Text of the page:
NOEL KING, HOST:
President Biden invited a group of Senate Republicans to the White House today to talk COVID relief. You'll remember, in its final days, the last Congress approved a COVID relief measure, but that money is running out quickly, and Biden promised to do more right away. He wants $1.9 trillion for people, businesses and schools. A group of Republican senators has sent him their counteroffer, and they want to spend much less. NPR White House correspondent Tamara Keith is following this one. Good morning, Tam.
TAMARA KEITH, BYLINE: Good morning.
KING: Other than the Republicans want to spend less, what are the main differences here?
KEITH: Yeah, and it's a lot less. They're talking about $600 billion, which is about a third - less than a third of what Biden had been asking for. We're expecting more details today. But in the letter that the group sent to Biden yesterday, they did say that they agreed with him on funding more for vaccines, for COVID testing and PPE, about $160 billion. That's what his plan calls for as well. But beside that, it's much slimmed down. Their plan does have direct payments, but much smaller and more targeted, and also less money for schools reopening. And we don't know at all about the $350 billion that Biden's plan called for state and local aid. Unclear whether the Republicans are putting any toward that.
KING: The stakes there are that state and local governments are hurting because they've lost a lot of tax revenue. Now, at the end of the day, Tam, Democrats could still get this done with just Democrats, right?
KEITH: Yes, with just Democrats and a parliamentary procedure known as budget reconciliation, which would allow them to evade the filibuster and pass the package, potentially with just a simple majority. And they are prepared to begin the first steps of that process this week - working on a budget. Democrats are still haunted by the early days of the Obama presidency, when he was trying to get a big economic rescue package and Republicans didn't sign on, but they took a long time trying to reach a bipartisan agreement. And Democrats don't want to get burned again.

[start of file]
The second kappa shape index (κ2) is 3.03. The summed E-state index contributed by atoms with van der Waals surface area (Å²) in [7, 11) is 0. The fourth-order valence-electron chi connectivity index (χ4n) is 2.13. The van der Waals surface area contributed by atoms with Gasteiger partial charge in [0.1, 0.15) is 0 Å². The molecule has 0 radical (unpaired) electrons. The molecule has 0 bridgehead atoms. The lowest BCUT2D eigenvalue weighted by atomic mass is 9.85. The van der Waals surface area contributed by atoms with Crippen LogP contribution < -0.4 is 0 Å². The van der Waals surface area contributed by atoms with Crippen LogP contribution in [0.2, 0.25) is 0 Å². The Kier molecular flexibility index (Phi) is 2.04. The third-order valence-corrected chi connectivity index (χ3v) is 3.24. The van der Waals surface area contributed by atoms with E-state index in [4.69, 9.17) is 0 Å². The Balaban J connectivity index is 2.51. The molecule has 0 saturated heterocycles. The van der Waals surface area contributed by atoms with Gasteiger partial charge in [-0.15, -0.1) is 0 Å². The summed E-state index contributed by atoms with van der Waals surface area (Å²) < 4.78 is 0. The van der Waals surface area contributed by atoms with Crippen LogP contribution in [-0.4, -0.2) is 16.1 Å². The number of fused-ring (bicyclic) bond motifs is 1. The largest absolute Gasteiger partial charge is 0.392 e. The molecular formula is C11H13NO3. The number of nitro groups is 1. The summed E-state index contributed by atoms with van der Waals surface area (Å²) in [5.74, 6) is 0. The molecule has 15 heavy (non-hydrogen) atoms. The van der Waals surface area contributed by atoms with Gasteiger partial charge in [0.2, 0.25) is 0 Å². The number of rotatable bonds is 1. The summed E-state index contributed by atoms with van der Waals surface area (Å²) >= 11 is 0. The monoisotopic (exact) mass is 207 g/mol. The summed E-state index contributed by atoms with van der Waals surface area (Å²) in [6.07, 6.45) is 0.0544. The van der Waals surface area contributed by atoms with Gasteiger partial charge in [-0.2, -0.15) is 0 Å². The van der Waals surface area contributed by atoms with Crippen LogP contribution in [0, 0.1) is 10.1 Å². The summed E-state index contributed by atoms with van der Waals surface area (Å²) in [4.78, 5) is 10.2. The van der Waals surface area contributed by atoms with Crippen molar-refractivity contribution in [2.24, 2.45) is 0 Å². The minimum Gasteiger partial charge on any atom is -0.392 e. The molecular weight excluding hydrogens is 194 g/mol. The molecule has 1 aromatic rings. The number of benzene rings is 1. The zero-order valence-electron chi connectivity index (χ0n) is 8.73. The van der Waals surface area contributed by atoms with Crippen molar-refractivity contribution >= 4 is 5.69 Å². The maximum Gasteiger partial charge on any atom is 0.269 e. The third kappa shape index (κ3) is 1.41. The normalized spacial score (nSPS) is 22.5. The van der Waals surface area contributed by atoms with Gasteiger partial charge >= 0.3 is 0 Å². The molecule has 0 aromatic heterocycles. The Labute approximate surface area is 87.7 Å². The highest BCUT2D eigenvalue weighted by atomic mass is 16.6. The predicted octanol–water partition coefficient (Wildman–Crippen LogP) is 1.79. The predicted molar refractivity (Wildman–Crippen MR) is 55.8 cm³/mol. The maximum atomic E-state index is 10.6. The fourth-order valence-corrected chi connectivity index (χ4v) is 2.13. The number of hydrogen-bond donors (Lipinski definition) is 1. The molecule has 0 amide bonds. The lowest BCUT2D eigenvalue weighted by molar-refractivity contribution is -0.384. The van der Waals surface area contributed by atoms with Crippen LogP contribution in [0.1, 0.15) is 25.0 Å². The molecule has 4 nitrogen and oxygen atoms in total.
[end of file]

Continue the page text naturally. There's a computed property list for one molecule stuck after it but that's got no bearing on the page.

But Republicans have been critical of Biden, saying that he promised unity and bipartisanship in his campaign and his inaugural address. And they aren't seeing it, says Senator Bill Cassidy of Louisiana, who spoke on "Fox News Sunday."
(SOUNDBITE OF TV SHOW, "FOX NEWS SUNDAY")
BILL CASSIDY: So if you want unity, if you want bipartisanship, you ought to start with a group that's shown it's willing to work together for a common solution. They did not.
KEITH: And he is one of those 10 senators who sent the letter to Biden asking for an invite. Biden accepted. But they are far apart in terms of what they're talking about accomplishing.
KING: And we shouldn't assume that just because Democrats could get this done without Republicans that they necessarily would.
KEITH: That's right. And there are some challenges here. The reconciliation process isn't an easy one. It starts with something that in many years Congress simply doesn't do, which is pass a budget. And in this case, it has to be a budget that both Vermont Senator Bernie Sanders and West Virginia Senator Joe Manchin can agree to. Democrats have the narrowest majority possible in the Senate. They can't lose a single Democratic vote if they want to go it alone. And, you know, just an indication that they might face some challenges - Vice President Harris did a bunch of local TV interviews to try to sell this COVID package. And what states was she in? She was, virtually, in West Virginia and Arizona - states with Democratic senators who haven't signed on yet to Biden's $1.9 trillion plan.
KING: NPR White House correspondent Tamara Keith. Thanks, Tam.
KEITH: You're welcome. Transcript provided by NPR, Copyright NPR.